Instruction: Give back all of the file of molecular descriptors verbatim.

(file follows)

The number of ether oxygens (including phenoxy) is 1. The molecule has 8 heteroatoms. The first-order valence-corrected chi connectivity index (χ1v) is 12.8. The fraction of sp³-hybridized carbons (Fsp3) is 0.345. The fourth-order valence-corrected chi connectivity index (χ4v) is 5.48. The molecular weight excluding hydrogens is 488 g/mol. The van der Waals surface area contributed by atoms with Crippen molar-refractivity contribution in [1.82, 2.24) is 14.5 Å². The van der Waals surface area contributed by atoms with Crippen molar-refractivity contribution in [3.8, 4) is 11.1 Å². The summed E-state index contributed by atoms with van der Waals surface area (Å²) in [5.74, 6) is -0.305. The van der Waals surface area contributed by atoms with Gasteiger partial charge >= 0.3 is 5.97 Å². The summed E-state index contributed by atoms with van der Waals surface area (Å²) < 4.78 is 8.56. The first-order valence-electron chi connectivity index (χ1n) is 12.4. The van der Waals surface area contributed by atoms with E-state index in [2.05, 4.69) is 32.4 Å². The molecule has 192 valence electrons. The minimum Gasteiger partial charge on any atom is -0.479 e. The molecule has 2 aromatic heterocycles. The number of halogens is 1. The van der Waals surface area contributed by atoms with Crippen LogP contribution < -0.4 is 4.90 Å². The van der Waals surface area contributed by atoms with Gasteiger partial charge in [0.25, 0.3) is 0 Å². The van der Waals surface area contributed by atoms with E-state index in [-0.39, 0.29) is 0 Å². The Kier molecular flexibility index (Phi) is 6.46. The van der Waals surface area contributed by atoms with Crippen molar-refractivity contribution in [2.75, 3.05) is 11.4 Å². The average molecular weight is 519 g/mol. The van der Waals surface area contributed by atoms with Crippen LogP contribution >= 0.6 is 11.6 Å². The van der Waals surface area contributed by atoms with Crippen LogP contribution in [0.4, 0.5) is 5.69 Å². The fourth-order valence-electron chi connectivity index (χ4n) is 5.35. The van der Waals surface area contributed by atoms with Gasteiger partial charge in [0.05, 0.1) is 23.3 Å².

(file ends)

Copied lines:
The number of ether oxygens (including phenoxy) is 1. The molecule has 8 heteroatoms. The first-order valence-corrected chi connectivity index (χ1v) is 12.8. The fraction of sp³-hybridized carbons (Fsp3) is 0.345. The fourth-order valence-corrected chi connectivity index (χ4v) is 5.48. The molecular weight excluding hydrogens is 488 g/mol. The van der Waals surface area contributed by atoms with Crippen molar-refractivity contribution in [1.82, 2.24) is 14.5 Å². The van der Waals surface area contributed by atoms with Crippen molar-refractivity contribution in [3.8, 4) is 11.1 Å². The summed E-state index contributed by atoms with van der Waals surface area (Å²) in [5.74, 6) is -0.305. The van der Waals surface area contributed by atoms with Gasteiger partial charge >= 0.3 is 5.97 Å². The summed E-state index contributed by atoms with van der Waals surface area (Å²) < 4.78 is 8.56. The first-order valence-electron chi connectivity index (χ1n) is 12.4. The van der Waals surface area contributed by atoms with E-state index in [2.05, 4.69) is 32.4 Å². The molecule has 192 valence electrons. The minimum Gasteiger partial charge on any atom is -0.479 e. The molecule has 2 aromatic heterocycles. The number of halogens is 1. The van der Waals surface area contributed by atoms with Crippen LogP contribution < -0.4 is 4.90 Å². The van der Waals surface area contributed by atoms with Gasteiger partial charge in [0.25, 0.3) is 0 Å². The van der Waals surface area contributed by atoms with E-state index in [-0.39, 0.29) is 0 Å². The Kier molecular flexibility index (Phi) is 6.46. The van der Waals surface area contributed by atoms with Crippen molar-refractivity contribution in [2.75, 3.05) is 11.4 Å². The average molecular weight is 519 g/mol. The van der Waals surface area contributed by atoms with Crippen LogP contribution >= 0.6 is 11.6 Å². The van der Waals surface area contributed by atoms with Crippen LogP contribution in [0.4, 0.5) is 5.69 Å². The fourth-order valence-electron chi connectivity index (χ4n) is 5.35. The van der Waals surface area contributed by atoms with Gasteiger partial charge in [0.05, 0.1) is 23.3 Å².